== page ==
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Vigilante Justice on the Digital Frontier

In the face of slow government action, Wild West-style justice has moved to the digital realm, and private organizations risk being caught in the crossfire.

This is a story about Microsoft and a company called Vitalwerks, but first lets go through a fictional scenario.

Let's say you own a number of office buildings. Unbeknownst to you, some of your tenants are engaged in criminal activity. In particular, a crime ring operating out of some of these offices steals cars and uses them to rob banks. One day, you start getting angry calls from your tenants (the ones involved in legitimate businesses), because they are all locked out of their offices. You come to discover that General Motors, upset that its products are being stolen and used in bank robberies, has managed to identify the crime ring. However, rather than contacting you (the landlord), so that you can evict the offenders, or getting law enforcement involved to apprehend the criminals, the company spent months applying for a court order allowing it to seize the crime ring's offices on its own.

Unfortunately for you and your legitimate tenants, instead of locking down the individual offices used by the criminals, General Motors seized and locked down your entire office buildings.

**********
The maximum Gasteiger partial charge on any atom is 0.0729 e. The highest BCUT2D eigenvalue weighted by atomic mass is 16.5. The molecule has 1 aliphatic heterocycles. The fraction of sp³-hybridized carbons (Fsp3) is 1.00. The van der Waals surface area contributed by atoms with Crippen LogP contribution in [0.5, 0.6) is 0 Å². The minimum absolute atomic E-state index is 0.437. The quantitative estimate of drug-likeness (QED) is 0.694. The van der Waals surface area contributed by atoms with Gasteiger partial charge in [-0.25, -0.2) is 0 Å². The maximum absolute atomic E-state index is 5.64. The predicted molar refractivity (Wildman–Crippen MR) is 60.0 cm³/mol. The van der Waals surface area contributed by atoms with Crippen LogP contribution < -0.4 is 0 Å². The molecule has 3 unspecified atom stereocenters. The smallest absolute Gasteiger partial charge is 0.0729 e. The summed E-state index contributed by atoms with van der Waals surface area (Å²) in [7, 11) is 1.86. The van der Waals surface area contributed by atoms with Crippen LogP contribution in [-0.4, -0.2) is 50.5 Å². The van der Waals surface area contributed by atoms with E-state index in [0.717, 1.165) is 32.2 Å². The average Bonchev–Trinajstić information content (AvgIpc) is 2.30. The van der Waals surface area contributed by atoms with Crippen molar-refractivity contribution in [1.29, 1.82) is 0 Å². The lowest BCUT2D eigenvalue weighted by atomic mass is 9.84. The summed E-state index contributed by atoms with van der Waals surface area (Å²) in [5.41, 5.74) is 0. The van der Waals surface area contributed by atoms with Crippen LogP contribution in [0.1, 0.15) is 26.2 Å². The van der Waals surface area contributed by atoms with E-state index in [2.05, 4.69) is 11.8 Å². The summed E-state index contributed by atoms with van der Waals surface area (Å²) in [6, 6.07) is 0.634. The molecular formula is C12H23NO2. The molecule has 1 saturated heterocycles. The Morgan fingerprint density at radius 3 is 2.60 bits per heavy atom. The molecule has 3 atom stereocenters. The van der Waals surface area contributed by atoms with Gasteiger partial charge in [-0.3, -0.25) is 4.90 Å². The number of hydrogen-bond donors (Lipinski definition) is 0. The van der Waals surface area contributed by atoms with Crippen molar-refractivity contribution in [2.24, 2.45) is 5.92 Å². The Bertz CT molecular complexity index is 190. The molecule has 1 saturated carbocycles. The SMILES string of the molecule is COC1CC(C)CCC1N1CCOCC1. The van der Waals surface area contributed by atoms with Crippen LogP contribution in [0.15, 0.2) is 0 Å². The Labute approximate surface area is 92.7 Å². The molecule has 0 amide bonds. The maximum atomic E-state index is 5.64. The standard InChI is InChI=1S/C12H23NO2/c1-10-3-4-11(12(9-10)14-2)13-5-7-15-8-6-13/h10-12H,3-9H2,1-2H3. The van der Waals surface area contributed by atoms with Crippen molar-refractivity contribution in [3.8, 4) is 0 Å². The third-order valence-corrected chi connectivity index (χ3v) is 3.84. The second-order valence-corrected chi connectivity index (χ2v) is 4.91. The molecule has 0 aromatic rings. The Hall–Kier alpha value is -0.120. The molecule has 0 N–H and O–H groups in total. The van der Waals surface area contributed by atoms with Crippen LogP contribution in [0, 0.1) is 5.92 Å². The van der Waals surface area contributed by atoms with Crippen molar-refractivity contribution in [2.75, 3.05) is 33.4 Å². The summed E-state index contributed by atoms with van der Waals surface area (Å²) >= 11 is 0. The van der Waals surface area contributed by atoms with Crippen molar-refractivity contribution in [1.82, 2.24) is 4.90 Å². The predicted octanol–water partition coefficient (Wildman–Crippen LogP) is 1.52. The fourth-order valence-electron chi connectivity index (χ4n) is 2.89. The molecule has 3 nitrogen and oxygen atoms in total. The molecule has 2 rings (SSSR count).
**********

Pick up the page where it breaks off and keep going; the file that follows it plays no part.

[ IT Transformation: The Devil is in the Data. ]

This scenario seems absurd on so many levels. Why allow the criminals to operate with impunity for months instead of taking immediate action? Why not contact the landlord or law enforcement for help, instead of resorting to a secret seizure order? Why seize entire buildings, rather than the individual offices used by the suspects? Why is a third-party like General Motors even involved to this degree? How could a court ever agree that any of this was a good idea and issue an order allowing it? Despite the court order, the whole things reeks of vigilante justice.

As absurd as this all seems, it actually happened on June 30, only it was all online. The criminals were distributing malware. The landlord was a hosting company called Vitalwerks. The targets of the seizure were Vitalwerks' Internet domain names, and the company doing the seizing was Microsoft.

[ Read the rest of this article on Wall Street & Technology. ]

Christopher Camejo is an integral part of the Consulting leadership team for NTT Com Security, one of the largest security consulting organizations in the world. He directs NTT Com Security's assessment services including ethical hacking and compliance assessments. Mr. Camejo ... View Full Bio

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